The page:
I still hope that Rhee works to make schools better, the reforms she suggests are too simple to fill a book but are difficult to fill a life's work. she is indeed a hero- When she has something more to say- I hope to listen
There is a lot of detail about how officer school works, there is a lot on the Challenger Disaster and about how hard it is to become an astronaut and a lot in there about various debates on unrelated political issues but aside from the introduction which briefly recants what everyone read in the newspaper there is nothing in here about the famous killer astronaut - it is hours of everything but the "main topic". The book frequently tags the famous lady by saying this must have been what it would have been like for her to go though school, and she had probably heard about this famous challenger disaster and so forth, but there is nothing on her actual story. It is all speculation and guesswork at best- and at worst (and this is what mainly fills the book) it is totally unrelated material.
Everything not related to "The In-Depth Story of the Astronaut Love Triangle Case that Shocked America" but perhaps I am asking too much. Seriously, after the long introduction which revealed very little from what could be found on a very brief look online there is not even an attempt to clarify the real story. I gave up after four and a half hours
People who like novels about women - going to work, meeting people, experiencing culture shock in another country, dieting and so forth might like this book...oh, I'm sorry -- was this supposed to be a book about children? Yes, there is a small bit of informal information about kids- it is not researched, it is always just things she sees and hears from her friends. But there is so very little of that kind of information it seems almost knitpicky to scrutinize its quality. This is a book about this woman living in France and her personal feelings about random stuff- mostly involving getting used to living in France with her daughter Bean- that is not a typo- I listened to her say that name hundreds of times- slow-mo and fast forwards and every single time she says Bean- so either the narrator has it wrong or the cover is a typo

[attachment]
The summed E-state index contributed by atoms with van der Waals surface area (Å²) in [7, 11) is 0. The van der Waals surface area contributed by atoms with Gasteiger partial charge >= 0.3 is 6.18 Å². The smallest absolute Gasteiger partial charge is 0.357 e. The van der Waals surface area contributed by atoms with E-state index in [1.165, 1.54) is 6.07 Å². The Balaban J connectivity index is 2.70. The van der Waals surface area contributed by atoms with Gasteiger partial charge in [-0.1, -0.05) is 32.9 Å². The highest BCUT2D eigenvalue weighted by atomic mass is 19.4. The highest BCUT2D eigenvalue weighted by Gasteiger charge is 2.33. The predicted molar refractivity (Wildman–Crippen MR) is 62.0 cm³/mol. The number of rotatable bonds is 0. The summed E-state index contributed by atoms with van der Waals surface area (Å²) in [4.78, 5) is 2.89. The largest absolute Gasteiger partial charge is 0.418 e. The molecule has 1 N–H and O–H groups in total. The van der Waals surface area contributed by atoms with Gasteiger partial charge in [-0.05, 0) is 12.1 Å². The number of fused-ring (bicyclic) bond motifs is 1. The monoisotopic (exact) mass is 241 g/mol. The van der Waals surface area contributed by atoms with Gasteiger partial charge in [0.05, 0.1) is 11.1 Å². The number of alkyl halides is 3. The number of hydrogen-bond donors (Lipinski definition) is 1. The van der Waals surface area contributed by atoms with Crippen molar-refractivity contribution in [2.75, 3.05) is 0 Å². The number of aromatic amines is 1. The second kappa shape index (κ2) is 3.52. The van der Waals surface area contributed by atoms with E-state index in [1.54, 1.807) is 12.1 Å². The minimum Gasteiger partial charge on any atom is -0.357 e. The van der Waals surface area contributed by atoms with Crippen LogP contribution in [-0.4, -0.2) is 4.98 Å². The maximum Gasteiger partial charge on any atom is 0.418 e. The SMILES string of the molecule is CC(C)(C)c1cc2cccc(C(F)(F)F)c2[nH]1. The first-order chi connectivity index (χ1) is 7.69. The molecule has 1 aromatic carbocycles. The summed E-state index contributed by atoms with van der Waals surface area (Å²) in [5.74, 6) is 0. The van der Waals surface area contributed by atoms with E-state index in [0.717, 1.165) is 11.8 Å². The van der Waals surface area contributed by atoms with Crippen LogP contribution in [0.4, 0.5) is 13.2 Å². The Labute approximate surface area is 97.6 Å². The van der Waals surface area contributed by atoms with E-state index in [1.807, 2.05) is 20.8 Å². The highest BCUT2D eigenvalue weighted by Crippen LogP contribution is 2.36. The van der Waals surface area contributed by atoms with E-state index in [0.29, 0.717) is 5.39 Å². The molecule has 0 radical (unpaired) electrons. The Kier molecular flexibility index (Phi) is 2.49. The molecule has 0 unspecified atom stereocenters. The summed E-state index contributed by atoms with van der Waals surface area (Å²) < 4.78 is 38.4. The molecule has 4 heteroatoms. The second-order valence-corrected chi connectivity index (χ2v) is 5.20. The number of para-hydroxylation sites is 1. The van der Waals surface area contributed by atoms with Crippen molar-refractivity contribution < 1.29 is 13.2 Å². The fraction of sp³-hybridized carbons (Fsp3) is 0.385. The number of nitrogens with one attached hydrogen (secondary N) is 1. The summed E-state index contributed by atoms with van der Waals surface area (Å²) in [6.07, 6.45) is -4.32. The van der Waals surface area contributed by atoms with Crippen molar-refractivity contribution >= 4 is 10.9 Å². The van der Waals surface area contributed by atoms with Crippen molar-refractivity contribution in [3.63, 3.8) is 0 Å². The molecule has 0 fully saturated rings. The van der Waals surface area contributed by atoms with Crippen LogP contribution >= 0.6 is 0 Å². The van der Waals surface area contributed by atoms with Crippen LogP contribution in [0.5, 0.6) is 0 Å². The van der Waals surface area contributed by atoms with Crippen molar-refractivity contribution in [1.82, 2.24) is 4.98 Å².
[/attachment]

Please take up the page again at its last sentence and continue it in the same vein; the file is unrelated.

There is also a strong emphasis on teaching the language and culture of France. These lessons fall equally into two convenient categories: Obvious and Irrelevant
I can't believe I let myself listen to seven full hours before I decided that she had nothing to say on the actual subject of her book.
I like books about raising kids- maybe one day she can write one of those and keep her personal life stories out of it- and she should source her material like a grown up professional who writes based on research
For the most part she was acceptable except the long spans in which she spoke with a thick French accent even if quoting a written article- I think she was just looking for an excuse to sound bad- It was hard enough to get through this book without having to rewind bits to figure out what she's saying
I would cut her personal stories but then the book would be ten pages long. Again this is a lot more about her personal stories than it is about education and very little has anything to do with children
So here is her advice:
-Let babies cry for five or ten minutes before tending to them- so they might comfort themselves.
-When children over four demand attention, politely tell them to wait a moment
-low carb diets work and can make you as pretty as the women in Paris
-The day cares in France are awesome
- France is a great place
The rest is all filler